If Rossmoor existed on Mars, we might be able to control our own destiny.
But the fact is that our community is subject to the policies, preferences and whims of a lot of organizations that we don’t control. And two of the biggest issues confronting the community are prime examples of that: the 405 freeway expansion and the upcoming school bond.
The school bond, under Measure G on the November ballot, would raise $97 million to modernize Los Alamitos High School. The school district makes the case that it is essential to update the half century old campus.
No doubt, great educational institutions have buildings that have gravitas. I remember my high school as a serious place, built in the 1920’s boom of Detroit. It was a three story brick edifice in Spanish Renaissance architecture, complete with ornate domes, science labs and an oak-paneled two-story library that inspired serious study.
When I arrived in Rossmoor back in 1998 and saw Los Alamitos High for the first time, I have to admit I didn’t think much of its 1960’s design. I thought it might have been designed by an architect who built strip malls. But that doesn’t mean it doesn’t do great work for our kids. I am extremely satisfied with the education my two children received at the district.
So I am biased toward investing in the school, but I also feel the district hasn’t told the community—particularly Rossmoor–enough about how the money will be spent.
To be sure, some high schools get built for nearly $100 million and in our case we are just updating it.
Measure G will increase annual taxes by $34.10 per $100,000 of assessed valuation and that number can rise to $60 per $100,000 based on market conditions. Because Rossmoor homes are so highly valued, we will be probably be bearing a higher per household burden from the bond than Los Alamitos or Seal Beach. It’s another example of how important Rossmoor is to the school district. And vice versa, of course.
My questions include these: how much of the money is going to be dedicated to classrooms, labs and study halls? Is the money going to be spent for a football stadium, a performing arts center or other non-core educational purposes? I am not asserting that is not important, though it will affect how some people vote. As I read the school district’s literature, it seems that all of that will be decided in the future.
The other matter that I have heard from our community involves the issue of transfer students.
About a third of the high school’s enrollment is from out of the district. The school administration has already decided that it wants to reduce the number of those transfer students. Clearly, there will always be some transfer students, which is a good policy in principle. But the updating of the high school presents an excellent time to consider how the district is funded and how many transfer students are appropriate. It should be an open public discussion.
The association will be hosting a town hall on the school district and the bond issue at our October 16 monthly meeting. I encourage the community to come and hear about the plans so you can make an informed decision about the bond.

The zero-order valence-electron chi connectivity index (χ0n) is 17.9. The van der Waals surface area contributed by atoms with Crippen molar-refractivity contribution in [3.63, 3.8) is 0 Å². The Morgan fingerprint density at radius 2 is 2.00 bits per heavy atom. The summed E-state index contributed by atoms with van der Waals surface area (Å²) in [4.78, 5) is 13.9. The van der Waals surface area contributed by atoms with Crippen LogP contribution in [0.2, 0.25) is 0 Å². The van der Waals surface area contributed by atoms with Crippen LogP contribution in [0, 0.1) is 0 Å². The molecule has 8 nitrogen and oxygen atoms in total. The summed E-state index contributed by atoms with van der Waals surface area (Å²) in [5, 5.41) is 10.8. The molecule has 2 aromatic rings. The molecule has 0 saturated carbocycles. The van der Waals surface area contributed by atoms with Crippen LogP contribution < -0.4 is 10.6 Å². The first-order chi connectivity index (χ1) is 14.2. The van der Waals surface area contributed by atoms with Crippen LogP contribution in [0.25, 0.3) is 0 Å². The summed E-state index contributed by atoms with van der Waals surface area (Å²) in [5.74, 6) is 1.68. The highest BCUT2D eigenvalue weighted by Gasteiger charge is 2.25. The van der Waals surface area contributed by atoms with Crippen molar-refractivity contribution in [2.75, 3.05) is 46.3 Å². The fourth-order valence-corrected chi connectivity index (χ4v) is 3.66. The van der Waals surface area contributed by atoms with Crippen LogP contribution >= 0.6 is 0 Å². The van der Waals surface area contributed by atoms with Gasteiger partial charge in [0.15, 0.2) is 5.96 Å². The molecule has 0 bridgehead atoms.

Let me offer one other opinion about the bond. I hear some people say it will be good for property values. I think that should be the lowest priority in our decisions. We all owe it to the kids who grow up here to give them good educations and show them that the community cares about the school. The bond is far more important than an investment decision like remodeling a kitchen.
The 405 freeway expansion is another case where Rossmoor is just a minority player in a much larger picture. The association hosted a town hall on the problem of noise and air emission increases that are occurring as a result of the expansion.
About three dozen residents came to the meeting and it was nearly unanimous that they are worried about more noise, soot and pollution as the traffic lanes are moved 20 feet closer to the community.
The project has cleared mature trees and other vegetation that helped buffer some of the impacts. The residents in south Rossmoor say there is unquestionably more noise and dirt coming over the wall. The sound wall was built with a 4 foot steel extension, but Caltrans determined that they would conduct their acoustic modeling based on a 16 foot tall masonry wall. We don’t accept that was a valid engineering decision.
We have asked the Orange County Transportation Authority and the California Department of Transportation to conduct new monitoring for both noise and emissions specific to Rossmoor. That was never done in the environmental analysis of the expansion project. In fact, the RHA had made that request during the environmental process. It certainly is not too late.
Fortunately, Supervisor Michelle Steel, which represents Rossmoor at the county, is taking an interest in our issue. Tim Whitacre, who works on Steel’s staff, attended the town hall and is working on the issue. One thing that is important in this matter is for the community to stand together, because whether you live in south Rossmoor along the 405 or along the northern border of Katella, you will inevitably have projects or issues that affect your quality of life in the future.